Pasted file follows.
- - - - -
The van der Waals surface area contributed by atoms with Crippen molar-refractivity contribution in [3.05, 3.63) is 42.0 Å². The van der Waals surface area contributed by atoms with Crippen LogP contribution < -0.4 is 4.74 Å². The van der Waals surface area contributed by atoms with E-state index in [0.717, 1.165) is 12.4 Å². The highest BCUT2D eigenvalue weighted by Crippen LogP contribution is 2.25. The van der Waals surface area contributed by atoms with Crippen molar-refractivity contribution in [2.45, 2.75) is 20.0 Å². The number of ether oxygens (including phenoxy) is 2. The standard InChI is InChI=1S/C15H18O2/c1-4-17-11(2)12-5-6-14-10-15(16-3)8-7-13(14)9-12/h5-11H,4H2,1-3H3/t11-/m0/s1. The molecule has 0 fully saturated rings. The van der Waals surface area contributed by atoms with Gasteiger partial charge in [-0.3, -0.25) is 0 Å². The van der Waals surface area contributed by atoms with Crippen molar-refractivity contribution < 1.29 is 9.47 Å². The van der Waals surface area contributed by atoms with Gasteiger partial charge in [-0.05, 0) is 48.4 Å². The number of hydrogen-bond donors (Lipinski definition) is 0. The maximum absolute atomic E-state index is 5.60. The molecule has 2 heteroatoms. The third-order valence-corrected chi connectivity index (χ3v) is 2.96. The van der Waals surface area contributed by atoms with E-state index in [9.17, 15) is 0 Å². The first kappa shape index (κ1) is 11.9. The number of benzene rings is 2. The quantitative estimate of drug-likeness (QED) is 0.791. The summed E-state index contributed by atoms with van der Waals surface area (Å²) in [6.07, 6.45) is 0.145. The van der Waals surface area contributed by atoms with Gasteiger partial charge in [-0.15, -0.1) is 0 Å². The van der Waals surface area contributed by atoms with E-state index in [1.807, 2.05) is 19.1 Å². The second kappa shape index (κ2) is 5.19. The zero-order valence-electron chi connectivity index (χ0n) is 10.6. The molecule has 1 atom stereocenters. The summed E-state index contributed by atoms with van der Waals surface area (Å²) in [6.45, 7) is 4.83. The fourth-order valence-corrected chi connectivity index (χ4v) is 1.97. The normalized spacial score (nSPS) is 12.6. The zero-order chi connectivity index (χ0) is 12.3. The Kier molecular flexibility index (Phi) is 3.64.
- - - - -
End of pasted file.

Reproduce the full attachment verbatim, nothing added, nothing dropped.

The van der Waals surface area contributed by atoms with Crippen molar-refractivity contribution in [3.05, 3.63) is 42.0 Å². The van der Waals surface area contributed by atoms with Crippen LogP contribution < -0.4 is 4.74 Å². The van der Waals surface area contributed by atoms with E-state index in [0.717, 1.165) is 12.4 Å². The highest BCUT2D eigenvalue weighted by Crippen LogP contribution is 2.25. The van der Waals surface area contributed by atoms with Crippen molar-refractivity contribution in [2.45, 2.75) is 20.0 Å². The number of ether oxygens (including phenoxy) is 2. The standard InChI is InChI=1S/C15H18O2/c1-4-17-11(2)12-5-6-14-10-15(16-3)8-7-13(14)9-12/h5-11H,4H2,1-3H3/t11-/m0/s1. The molecule has 0 fully saturated rings. The van der Waals surface area contributed by atoms with Gasteiger partial charge in [-0.3, -0.25) is 0 Å². The van der Waals surface area contributed by atoms with Crippen molar-refractivity contribution < 1.29 is 9.47 Å². The van der Waals surface area contributed by atoms with Gasteiger partial charge in [-0.05, 0) is 48.4 Å². The number of hydrogen-bond donors (Lipinski definition) is 0. The maximum absolute atomic E-state index is 5.60. The molecule has 2 heteroatoms. The third-order valence-corrected chi connectivity index (χ3v) is 2.96. The van der Waals surface area contributed by atoms with E-state index in [9.17, 15) is 0 Å². The first kappa shape index (κ1) is 11.9. The number of benzene rings is 2. The quantitative estimate of drug-likeness (QED) is 0.791. The summed E-state index contributed by atoms with van der Waals surface area (Å²) in [6.07, 6.45) is 0.145. The van der Waals surface area contributed by atoms with Gasteiger partial charge in [-0.15, -0.1) is 0 Å². The van der Waals surface area contributed by atoms with E-state index in [1.807, 2.05) is 19.1 Å². The second kappa shape index (κ2) is 5.19. The zero-order valence-electron chi connectivity index (χ0n) is 10.6. The molecule has 1 atom stereocenters. The summed E-state index contributed by atoms with van der Waals surface area (Å²) in [6.45, 7) is 4.83. The fourth-order valence-corrected chi connectivity index (χ4v) is 1.97. The normalized spacial score (nSPS) is 12.6. The zero-order chi connectivity index (χ0) is 12.3. The Kier molecular flexibility index (Phi) is 3.64.